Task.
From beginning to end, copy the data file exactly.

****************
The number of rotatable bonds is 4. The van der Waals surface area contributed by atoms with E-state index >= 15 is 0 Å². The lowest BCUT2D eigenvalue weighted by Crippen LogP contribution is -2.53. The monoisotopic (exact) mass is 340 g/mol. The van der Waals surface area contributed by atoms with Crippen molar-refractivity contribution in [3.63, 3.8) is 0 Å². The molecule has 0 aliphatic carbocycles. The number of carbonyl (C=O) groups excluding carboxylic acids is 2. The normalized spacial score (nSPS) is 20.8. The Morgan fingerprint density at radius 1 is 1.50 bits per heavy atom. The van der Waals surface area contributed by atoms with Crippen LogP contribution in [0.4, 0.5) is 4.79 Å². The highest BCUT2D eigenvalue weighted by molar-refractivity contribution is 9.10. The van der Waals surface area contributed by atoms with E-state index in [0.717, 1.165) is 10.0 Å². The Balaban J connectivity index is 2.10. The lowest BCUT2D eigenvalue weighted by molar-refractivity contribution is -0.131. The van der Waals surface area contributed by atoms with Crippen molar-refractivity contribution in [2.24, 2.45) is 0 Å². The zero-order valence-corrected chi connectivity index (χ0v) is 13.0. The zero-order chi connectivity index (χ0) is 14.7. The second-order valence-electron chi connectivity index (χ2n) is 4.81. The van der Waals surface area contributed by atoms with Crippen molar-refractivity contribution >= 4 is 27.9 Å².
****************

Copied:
The number of rotatable bonds is 4. The van der Waals surface area contributed by atoms with E-state index >= 15 is 0 Å². The lowest BCUT2D eigenvalue weighted by Crippen LogP contribution is -2.53. The monoisotopic (exact) mass is 340 g/mol. The van der Waals surface area contributed by atoms with Crippen molar-refractivity contribution in [3.63, 3.8) is 0 Å². The molecule has 0 aliphatic carbocycles. The number of carbonyl (C=O) groups excluding carboxylic acids is 2. The normalized spacial score (nSPS) is 20.8. The Morgan fingerprint density at radius 1 is 1.50 bits per heavy atom. The van der Waals surface area contributed by atoms with Crippen LogP contribution in [0.4, 0.5) is 4.79 Å². The highest BCUT2D eigenvalue weighted by molar-refractivity contribution is 9.10. The van der Waals surface area contributed by atoms with E-state index in [0.717, 1.165) is 10.0 Å². The Balaban J connectivity index is 2.10. The lowest BCUT2D eigenvalue weighted by molar-refractivity contribution is -0.131. The van der Waals surface area contributed by atoms with Crippen molar-refractivity contribution in [2.24, 2.45) is 0 Å². The zero-order valence-corrected chi connectivity index (χ0v) is 13.0. The zero-order chi connectivity index (χ0) is 14.7. The second-order valence-electron chi connectivity index (χ2n) is 4.81. The van der Waals surface area contributed by atoms with Crippen molar-refractivity contribution >= 4 is 27.9 Å².